How To Tune Bongos

how to tune bongos

Learning how to tune bongos is fun and straightforward. The same tuning principles apply to bongos as regular drums, and you will want to evenly stretch out the drumheads smoothly and evenly as you tune them.

Bongo drums typically feature rawhide heads, because they are resilient and deliver articulate sounds. These rawhide heads are highly responsive and they can be tuned up tight without breaking or cracking easily.

In this guide, I’ll show you how to tune your bongo drums to deliver expressive and bright sounds with the correct pitch interval between the Macho and Hembra bongos.


How to Tune Bongos – The Fundamentals

When tuning bongos, the most important thing you want to do is tune the lugs so that the head stretches evenly. Tune each lug on the drum with the same number of rotations to help ensure the pressure around the drum.

Bongos should all be tuned with a specific bongo tuning wrench. This is a universal tool that will come included with a new set of bongos, to help you keep your new instrument in tune.

The tool is known as a ½ inch crescent wrench, and some hardware shops may sell it if you need one.

People generally like to have their bongos sounding bright, lively and with a higher pitch. This means you should aim to tune your bongos fairly tight, whilst tuning evenly around the drum.

The Macho and the Hembra

The two individual drums that make up a set of bongos are known as the Macho and the Hembra respectively. The hembra is the female, and this is the larger drum, whilst the macho is the male and this is the smaller drum.

The macho and the hembra are connected by a sturdy piece of wood within the construction of the bongos, and the hembra is usually placed to the right of the player, in between his or her legs.

Getting the right sound is fairly straightforward. You will want to tune the macho higher than the hembra, and aim to tune them an octave apart.

So let’s get right to it with how to tune bongos. Place the bongos upside down on your lap, or on a flat surface such as a table or on the floor. Tune each lug a little at a time with the wrench, in a clockwise fashion around the drum. Each drum has 4 screws and lugs that holds the rim drumhead in place. Ensure you have completed the same rotations around each lug.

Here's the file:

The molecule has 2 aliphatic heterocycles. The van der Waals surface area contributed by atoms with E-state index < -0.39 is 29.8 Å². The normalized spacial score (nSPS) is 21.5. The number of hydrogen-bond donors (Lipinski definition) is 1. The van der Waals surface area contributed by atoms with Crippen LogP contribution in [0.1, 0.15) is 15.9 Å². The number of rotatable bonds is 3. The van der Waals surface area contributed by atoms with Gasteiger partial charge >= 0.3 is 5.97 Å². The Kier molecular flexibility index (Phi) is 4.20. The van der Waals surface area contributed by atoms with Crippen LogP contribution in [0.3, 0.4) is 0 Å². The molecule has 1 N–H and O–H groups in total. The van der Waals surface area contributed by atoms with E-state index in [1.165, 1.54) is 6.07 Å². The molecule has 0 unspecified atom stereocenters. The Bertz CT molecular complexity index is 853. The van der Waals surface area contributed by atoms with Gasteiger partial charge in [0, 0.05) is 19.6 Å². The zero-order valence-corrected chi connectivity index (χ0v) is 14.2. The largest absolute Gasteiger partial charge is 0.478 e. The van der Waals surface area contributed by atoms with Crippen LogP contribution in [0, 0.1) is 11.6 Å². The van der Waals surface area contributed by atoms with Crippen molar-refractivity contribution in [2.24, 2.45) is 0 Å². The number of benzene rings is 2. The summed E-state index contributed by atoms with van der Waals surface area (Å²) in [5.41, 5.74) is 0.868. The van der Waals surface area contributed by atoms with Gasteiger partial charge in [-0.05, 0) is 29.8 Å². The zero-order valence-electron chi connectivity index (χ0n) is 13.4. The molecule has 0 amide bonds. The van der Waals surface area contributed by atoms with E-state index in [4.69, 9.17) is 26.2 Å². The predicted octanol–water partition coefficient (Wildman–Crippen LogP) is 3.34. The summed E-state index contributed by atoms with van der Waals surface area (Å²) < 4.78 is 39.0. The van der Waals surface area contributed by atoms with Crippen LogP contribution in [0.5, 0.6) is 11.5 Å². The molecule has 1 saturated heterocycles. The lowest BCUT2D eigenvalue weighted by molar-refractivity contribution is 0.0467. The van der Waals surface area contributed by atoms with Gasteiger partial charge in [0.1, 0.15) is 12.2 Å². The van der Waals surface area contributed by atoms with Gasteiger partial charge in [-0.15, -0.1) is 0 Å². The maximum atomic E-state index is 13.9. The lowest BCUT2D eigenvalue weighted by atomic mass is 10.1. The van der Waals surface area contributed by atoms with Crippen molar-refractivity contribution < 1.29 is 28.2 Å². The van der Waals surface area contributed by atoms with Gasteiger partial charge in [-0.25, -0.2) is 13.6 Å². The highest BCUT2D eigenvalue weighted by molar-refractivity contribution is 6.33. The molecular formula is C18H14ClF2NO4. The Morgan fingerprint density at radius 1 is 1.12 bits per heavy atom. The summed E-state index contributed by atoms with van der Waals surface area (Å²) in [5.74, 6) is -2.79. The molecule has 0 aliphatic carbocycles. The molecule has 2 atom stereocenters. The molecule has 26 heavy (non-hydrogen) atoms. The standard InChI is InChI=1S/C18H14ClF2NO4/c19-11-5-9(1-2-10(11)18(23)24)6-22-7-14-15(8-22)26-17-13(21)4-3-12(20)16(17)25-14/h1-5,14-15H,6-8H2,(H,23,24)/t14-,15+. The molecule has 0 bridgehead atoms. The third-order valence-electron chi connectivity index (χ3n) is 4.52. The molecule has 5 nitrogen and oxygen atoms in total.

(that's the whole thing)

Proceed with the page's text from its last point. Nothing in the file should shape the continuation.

Once you have tuned the lugs, flip the bongos over and check the pitch of each lug to see if they are cohesive around the drum. If there are any fluctuations or discrepancies, you might have to fine-tune each lug to ensure a smooth and even pitch.

Top Tips for Tuning Bongos

  • The weather will affect the tuning of rawhide bongo heads, so be sure not to leave your bongos in a car overnight or in a cold garage.
  • Don’t be afraid to tune up the drums high! You will want the bongos to articulate a dry, crisp and bright sound!
  • When learning how to tune bongos, work around the bongos in a clockwise motion, no need to use a ‘cross pattern’ like on a snare drum with 10 lugs!
  • Tune the bongos evenly and apply the same number of rotations across each lug.
  • To protect the skins from cracking, you can apply almond oil or lanolin on the drumhead to prevent dryness.
  • An important thing to remember when learning how to tune bongos is to detune your bongos after playing to relieve pressure. Begin the detuning process on the same lug you started, and give each lug a couple of turns.
  • Always keep your bongos in a protective case to keep them safe from damage during transportation!
  • Never use a set of pliers, or anything other than a bongo wrench for tuning bongos.
  • Natural rawhide heads are favoured by purists, but artificial skins work great too. Even professional bongo plays can use synthetic heads, as they are a vegan alternative to animal skins.
  • You may hear some cracking or crunching as you tune up your bongos high, but don’t worry about this! That’s completely normal.
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